Marlborough Sounds Wildlife Reserve oppose aquaculture plansThe Plaisier family of the Tui Nature Reserve in the Outer Pelorus Sounds are calling on the decision makers to reconsider fast tracking new resource consent applications for more aquaculture farms in the Marlborough Sounds.
Having spent 17 years establishing a successful and award-winning conservation reserve with many national and international visitors, volunteers and students, the Plaisiers are appalled at the Government's move to reform the Resource Management Act and change aquaculture legislation to open the door to potential widespread commercial fish farming in the Marlborough Sounds.
This is the first time the family have spoken out against plans of any kind for the Marlborough Sounds. However after working in partnership with the community, iwi, Department of Conservation, Council and many other parties for nearly two decades to ensure the natural future of the Marlborough Sounds and at the same time inspire future generation to do the same, they feel strongly enough to speak out.
Like many other operators, the Tui Nature Reserve depends on tourism to generate eco–dollars, an income that would be under threat if it was to be surrounded by commercial farming.
National and international visitors staying at the reserve will have their views interrupted by aquaculture farms, along with related activities like as many boat activities, noise, lights, visual effects, large numbers of seagulls, and the effects on the water quality, says Brian Plaisier.
Those effects are just the start, he says, as more applications for commercial fish farming in the Marlborough Sounds will be made if the current proposals are granted. This will be irreversible, so now is the time to decide the future of the Sounds, Brian says. "We challenge those who make decisions for the Sounds from behind their desks in New Zealand and overseas to come out here and see what impact those decisions have in the Sounds." says Brian.
The new plans would involve considerable use of natural resources in areas identified as of high significance, says Brian. These areas were put in place in respect of the community's wishes to preserve those areas for the next generations to come. By maintaining the existing plans and policies those wishes are honoured.
There is still a lack of knowledge about how the Marlborough Sounds ecosystem functions and more research is needed to help to preserve this environment for the future, says Brian. "Sustainable management of the water and the land around it is also very beneficial for the aquaculture industry and is a long term plan."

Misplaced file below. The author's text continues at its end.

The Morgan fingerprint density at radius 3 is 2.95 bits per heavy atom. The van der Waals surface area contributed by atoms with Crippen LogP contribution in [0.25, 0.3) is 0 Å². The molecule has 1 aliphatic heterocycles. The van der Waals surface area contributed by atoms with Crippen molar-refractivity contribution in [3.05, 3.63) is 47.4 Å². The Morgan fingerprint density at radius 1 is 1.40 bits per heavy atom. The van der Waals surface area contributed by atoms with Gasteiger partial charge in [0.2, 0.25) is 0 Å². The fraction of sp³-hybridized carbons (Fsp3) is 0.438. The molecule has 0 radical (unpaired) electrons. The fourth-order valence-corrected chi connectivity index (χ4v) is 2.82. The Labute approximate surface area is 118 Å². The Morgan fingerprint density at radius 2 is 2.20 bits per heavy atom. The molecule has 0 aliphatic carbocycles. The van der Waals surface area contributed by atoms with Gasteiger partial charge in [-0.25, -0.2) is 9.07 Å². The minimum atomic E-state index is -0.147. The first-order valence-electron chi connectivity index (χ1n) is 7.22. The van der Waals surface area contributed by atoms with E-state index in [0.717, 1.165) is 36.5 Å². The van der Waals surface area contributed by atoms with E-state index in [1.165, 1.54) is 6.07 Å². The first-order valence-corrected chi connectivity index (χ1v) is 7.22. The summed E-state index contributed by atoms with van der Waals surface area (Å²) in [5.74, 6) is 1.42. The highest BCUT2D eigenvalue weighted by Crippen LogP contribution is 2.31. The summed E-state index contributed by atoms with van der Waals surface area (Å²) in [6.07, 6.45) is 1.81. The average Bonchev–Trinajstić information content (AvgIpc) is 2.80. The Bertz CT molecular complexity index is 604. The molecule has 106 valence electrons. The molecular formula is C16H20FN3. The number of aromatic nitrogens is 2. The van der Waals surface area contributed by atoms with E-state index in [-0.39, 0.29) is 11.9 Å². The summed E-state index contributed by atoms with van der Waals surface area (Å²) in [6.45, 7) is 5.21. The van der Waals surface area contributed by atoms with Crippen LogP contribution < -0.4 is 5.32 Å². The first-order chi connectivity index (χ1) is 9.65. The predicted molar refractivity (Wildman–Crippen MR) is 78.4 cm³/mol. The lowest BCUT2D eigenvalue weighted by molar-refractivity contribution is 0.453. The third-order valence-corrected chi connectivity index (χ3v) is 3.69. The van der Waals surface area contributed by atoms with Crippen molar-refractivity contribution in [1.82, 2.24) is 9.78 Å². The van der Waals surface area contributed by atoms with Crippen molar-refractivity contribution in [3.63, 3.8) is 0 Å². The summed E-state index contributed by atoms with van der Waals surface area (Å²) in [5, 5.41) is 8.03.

"The current production level by New Zealand King Salmon made them a suitable sponsor for the Tui Nature Reserve and other projects in the Sounds designed to protect the quality of this environment."
"However if new farms are permitted we feel that the farms' footprint will be too overwhelming and we are questioning the capacity of the Sounds to absorb more aquaculture," Brian says.
The Plaisiers foresees a rush on water space with no regards for the sustainable management and balance of the ecosystem. The environmental effects of farms will worsen as they grow in numbers, as has been proven overseas and in other local industries such as forestry which has caused an out-of-control wilding pine problem. "We also fear that people, groups and countless volunteers currently working towards preserving, restoring and protecting the Sounds may no longer be inspired and disappear as commercial activity damages the area's beauty and pristine image," says Brian.
"The Government is supporting the aquaculture reform, unlocking economic potential in Marlborough, but now we feel this is tipping the environmental balance. "There should be a long-term plan in place with not only profitable intentions but also an investment in the future of our Sounds."
He adds that the Marlborough Sounds is a draw card for visitors to the region, who will be put off by seeing rising commercial activities in our "clean and clear" waters.
"We have doubts about the economic benefits for our community in the long term. The tourist industry generates the biggest income in Marlborough and is providing many direct and indirect jobs. At the same time as it is opening up protected areas for commercial use, the Government has cut funds to those protecting the environment yet continues to promote New Zealand's 'clean, green' image to the world to secure the country's top earner, the tourist dollar."
"This is not sustainable. Our 'clean, green image' has already been questioned by overseas media and maintaining this image we need a well managed environment."
The Plaisiers' view on the issue is shared by many in the community who have visited the Tui Nature Reserve, says Brian. Without their support this project was and is not able to continue as we see this and other sanctuaries as part of the Marlborough Sounds vision for the future.
We are hoping that common sense will be the key to a sustainable future.
Tui Nature Reserve Wildlife Park
Brian, Ellen , Leona, Liam and Esmae